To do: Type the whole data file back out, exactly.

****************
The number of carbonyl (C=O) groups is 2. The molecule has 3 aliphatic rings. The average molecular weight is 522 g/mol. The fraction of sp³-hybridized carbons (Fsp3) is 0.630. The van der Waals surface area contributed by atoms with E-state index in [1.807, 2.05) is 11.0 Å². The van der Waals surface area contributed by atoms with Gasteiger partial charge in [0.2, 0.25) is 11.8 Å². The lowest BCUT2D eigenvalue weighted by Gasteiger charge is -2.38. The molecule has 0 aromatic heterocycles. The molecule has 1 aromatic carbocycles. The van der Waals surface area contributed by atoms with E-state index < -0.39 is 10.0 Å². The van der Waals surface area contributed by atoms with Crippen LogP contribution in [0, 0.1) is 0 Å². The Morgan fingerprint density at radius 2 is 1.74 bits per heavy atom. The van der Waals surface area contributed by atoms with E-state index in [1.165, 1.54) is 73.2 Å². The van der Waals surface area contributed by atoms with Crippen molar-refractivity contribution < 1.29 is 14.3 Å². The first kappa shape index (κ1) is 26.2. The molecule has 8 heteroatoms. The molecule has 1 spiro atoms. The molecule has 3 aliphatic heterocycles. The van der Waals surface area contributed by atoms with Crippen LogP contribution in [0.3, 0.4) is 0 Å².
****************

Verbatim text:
The number of carbonyl (C=O) groups is 2. The molecule has 3 aliphatic rings. The average molecular weight is 522 g/mol. The fraction of sp³-hybridized carbons (Fsp3) is 0.630. The van der Waals surface area contributed by atoms with E-state index in [1.807, 2.05) is 11.0 Å². The van der Waals surface area contributed by atoms with Gasteiger partial charge in [0.2, 0.25) is 11.8 Å². The lowest BCUT2D eigenvalue weighted by Gasteiger charge is -2.38. The molecule has 0 aromatic heterocycles. The molecule has 1 aromatic carbocycles. The van der Waals surface area contributed by atoms with E-state index < -0.39 is 10.0 Å². The van der Waals surface area contributed by atoms with Crippen LogP contribution in [0, 0.1) is 0 Å². The Morgan fingerprint density at radius 2 is 1.74 bits per heavy atom. The van der Waals surface area contributed by atoms with E-state index in [1.165, 1.54) is 73.2 Å². The van der Waals surface area contributed by atoms with Crippen molar-refractivity contribution < 1.29 is 14.3 Å². The first kappa shape index (κ1) is 26.2. The molecule has 8 heteroatoms. The molecule has 1 spiro atoms. The molecule has 3 aliphatic heterocycles. The van der Waals surface area contributed by atoms with Crippen LogP contribution in [0.3, 0.4) is 0 Å².